CUPE has launched a province-wide campaign to raise awareness of the funding challenges in K-12 education.
The campaign is called “Where’s the funding?” and features billboards, a website, and a postcard campaign.
“Investing in our children is investing in the future of Saskatchewan. But the current trends in education funding paint a troubling picture of our government’s priorities,” said Jackie Christianson, chairperson of CUPE Saskatchewan’s Education Workers’ Steering Committee. “Most school divisions are experiencing budget shortfalls, and it is our children who are feeling the impact.”
In several school divisions, cuts are already having an impact on staffing levels. Both Saskatchewan Rivers School Division and Good Spirit School Division cut staffing hours. Prairie South School Division laid off over 30 staff, and Prairie Spirit School Division laid off over 60 full time equivalent educational assistants. In addition, other school divisions, like Regina Public School Division, are resorting to other methods to bring in money, such as charging parents for lunchtime supervision.
“Budget cuts have real consequences for children, placing both the quality of education and the safety of children and workers at enormous risk,” said Christianson. “A decrease in support staff will diminish the quality of education for all students. Children who require additional support will struggle in school if they don’t have access to the support.”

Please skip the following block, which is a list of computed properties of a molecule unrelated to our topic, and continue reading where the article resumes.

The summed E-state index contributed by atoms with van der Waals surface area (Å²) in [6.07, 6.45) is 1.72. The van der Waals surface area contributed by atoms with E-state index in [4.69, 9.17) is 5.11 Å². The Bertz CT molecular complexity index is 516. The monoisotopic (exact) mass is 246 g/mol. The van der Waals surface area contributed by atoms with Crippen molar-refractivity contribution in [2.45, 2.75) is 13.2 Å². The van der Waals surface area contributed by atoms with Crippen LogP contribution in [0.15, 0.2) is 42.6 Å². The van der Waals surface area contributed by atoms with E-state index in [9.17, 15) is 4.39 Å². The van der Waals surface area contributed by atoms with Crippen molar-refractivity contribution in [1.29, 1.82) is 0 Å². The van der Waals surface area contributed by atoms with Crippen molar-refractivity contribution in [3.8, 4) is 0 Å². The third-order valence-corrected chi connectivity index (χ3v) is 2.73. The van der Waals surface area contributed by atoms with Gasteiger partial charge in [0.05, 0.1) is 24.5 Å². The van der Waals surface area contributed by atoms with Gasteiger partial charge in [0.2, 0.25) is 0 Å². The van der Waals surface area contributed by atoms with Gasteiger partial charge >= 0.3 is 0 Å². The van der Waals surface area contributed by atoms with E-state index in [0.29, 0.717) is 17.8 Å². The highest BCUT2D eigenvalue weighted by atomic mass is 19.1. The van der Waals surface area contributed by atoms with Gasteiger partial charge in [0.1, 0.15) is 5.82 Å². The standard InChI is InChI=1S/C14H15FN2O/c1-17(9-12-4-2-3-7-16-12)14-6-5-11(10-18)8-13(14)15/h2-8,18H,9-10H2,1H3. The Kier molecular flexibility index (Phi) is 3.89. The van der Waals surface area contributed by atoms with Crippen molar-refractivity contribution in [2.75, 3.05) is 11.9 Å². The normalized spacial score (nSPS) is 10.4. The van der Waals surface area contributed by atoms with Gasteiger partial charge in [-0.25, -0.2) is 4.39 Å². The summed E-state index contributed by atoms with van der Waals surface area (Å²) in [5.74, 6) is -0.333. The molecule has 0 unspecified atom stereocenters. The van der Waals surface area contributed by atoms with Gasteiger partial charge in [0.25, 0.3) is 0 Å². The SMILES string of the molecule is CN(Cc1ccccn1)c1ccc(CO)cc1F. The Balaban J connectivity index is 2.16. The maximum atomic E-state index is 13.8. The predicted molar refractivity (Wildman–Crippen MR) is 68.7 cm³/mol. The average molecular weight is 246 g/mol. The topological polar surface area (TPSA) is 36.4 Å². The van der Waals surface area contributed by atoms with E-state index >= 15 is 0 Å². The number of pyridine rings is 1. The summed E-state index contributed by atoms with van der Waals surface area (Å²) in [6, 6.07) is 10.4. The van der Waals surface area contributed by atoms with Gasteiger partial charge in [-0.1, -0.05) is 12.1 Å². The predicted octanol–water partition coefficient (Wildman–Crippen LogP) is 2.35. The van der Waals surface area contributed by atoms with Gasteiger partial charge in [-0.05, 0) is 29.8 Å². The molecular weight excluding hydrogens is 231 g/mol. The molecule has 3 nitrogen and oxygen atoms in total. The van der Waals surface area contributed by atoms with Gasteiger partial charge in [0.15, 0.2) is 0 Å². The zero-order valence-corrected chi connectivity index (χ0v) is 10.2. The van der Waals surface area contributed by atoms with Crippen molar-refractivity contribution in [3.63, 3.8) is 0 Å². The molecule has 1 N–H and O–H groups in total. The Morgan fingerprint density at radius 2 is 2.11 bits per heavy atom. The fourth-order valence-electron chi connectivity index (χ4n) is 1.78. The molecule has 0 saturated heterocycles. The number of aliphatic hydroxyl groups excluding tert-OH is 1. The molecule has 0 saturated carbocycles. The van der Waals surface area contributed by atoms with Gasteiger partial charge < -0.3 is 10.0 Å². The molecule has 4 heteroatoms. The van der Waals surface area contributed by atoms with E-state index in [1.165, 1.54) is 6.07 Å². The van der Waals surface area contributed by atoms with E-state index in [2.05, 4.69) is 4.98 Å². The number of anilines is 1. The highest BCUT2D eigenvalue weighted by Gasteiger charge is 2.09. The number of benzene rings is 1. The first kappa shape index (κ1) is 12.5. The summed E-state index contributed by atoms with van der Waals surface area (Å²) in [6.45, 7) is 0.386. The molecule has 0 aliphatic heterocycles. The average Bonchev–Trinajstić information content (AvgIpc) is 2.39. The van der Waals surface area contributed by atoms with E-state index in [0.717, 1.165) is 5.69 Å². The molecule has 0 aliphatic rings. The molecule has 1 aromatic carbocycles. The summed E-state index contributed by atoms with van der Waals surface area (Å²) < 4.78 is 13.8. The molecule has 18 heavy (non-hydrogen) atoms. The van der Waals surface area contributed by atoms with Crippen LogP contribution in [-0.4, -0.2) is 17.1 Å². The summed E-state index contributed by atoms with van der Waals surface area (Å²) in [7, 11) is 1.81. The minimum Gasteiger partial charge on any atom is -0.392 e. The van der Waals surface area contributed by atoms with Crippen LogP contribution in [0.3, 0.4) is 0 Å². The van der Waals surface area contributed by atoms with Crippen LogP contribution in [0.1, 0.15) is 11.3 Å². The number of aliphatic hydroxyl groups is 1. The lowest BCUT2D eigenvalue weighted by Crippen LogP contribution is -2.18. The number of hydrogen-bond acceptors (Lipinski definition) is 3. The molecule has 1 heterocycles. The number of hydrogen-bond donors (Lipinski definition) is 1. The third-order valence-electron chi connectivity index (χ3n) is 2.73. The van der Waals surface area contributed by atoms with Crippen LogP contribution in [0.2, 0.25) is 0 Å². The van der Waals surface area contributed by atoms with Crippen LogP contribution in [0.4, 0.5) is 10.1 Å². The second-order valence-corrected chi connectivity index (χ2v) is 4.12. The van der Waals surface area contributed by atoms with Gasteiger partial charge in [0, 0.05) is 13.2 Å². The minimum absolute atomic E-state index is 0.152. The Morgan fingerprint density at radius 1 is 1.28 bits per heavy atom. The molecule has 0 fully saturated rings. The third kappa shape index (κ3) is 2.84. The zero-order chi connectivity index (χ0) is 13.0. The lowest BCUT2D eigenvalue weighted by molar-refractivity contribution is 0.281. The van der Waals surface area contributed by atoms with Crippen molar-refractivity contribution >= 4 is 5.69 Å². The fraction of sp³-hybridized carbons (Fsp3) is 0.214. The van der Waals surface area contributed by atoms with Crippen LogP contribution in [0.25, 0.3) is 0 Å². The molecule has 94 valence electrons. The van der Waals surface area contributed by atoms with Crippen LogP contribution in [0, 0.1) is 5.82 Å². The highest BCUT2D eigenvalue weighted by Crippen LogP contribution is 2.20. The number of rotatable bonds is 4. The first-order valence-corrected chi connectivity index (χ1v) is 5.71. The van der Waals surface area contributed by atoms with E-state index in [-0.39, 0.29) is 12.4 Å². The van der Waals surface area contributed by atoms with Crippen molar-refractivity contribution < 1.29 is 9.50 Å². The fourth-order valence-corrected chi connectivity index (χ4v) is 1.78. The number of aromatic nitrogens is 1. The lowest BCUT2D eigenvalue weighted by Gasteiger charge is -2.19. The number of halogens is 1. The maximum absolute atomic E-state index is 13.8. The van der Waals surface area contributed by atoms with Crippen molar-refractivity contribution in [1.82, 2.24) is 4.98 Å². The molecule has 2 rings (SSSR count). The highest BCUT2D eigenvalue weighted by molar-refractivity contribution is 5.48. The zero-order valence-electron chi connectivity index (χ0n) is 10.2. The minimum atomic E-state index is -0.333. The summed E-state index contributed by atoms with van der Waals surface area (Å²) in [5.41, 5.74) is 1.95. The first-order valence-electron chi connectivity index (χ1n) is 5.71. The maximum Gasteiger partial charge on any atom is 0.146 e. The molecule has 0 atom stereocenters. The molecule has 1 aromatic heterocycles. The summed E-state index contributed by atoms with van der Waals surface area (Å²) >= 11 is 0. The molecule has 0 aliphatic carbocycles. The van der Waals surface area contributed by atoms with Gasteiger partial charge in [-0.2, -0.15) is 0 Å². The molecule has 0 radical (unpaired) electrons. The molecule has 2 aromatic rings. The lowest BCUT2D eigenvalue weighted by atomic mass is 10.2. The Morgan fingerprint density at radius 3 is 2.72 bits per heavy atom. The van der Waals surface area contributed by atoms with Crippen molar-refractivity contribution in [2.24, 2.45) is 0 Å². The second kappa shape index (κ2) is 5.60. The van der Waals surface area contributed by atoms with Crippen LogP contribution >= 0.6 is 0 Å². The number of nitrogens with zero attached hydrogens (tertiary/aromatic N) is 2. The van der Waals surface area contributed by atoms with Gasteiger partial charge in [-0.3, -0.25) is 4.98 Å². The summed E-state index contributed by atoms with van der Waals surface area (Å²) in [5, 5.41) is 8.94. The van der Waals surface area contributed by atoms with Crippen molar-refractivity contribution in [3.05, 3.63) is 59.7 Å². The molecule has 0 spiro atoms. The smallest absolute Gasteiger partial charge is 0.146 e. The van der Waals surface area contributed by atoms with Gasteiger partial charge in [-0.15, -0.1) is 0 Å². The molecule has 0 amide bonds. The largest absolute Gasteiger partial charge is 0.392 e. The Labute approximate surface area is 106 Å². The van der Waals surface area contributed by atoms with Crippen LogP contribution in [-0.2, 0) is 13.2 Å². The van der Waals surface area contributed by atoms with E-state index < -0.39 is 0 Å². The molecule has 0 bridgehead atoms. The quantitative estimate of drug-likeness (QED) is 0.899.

The provincial government is also doing more to hamper school boards than to help. Earlier this year the government made the unprecedented announcement that school boards would be on the hook for half of the 18 million dollar wage increase the Ministry of Education signed with teachers. School divisions were told they would have to “find savings.”
Recently, the Workers’ Compensation Board made the decision to give rebates to all employers in the province who pay into the fund. The Government of Saskatchewan responded by clawing back those funds from the provincial operating grants of every school division, even though private schools were able to keep their rebate.
The provincial government has also been musing about school board mergers and restructuring, which is creating uncertainty for parents, staff, and school boards.
“Our government must invest adequate funding in education to allow school divisions access to the required resources, ensuring all Saskatchewan children’s rights to a quality, safe, and healthy education,” added Christianson.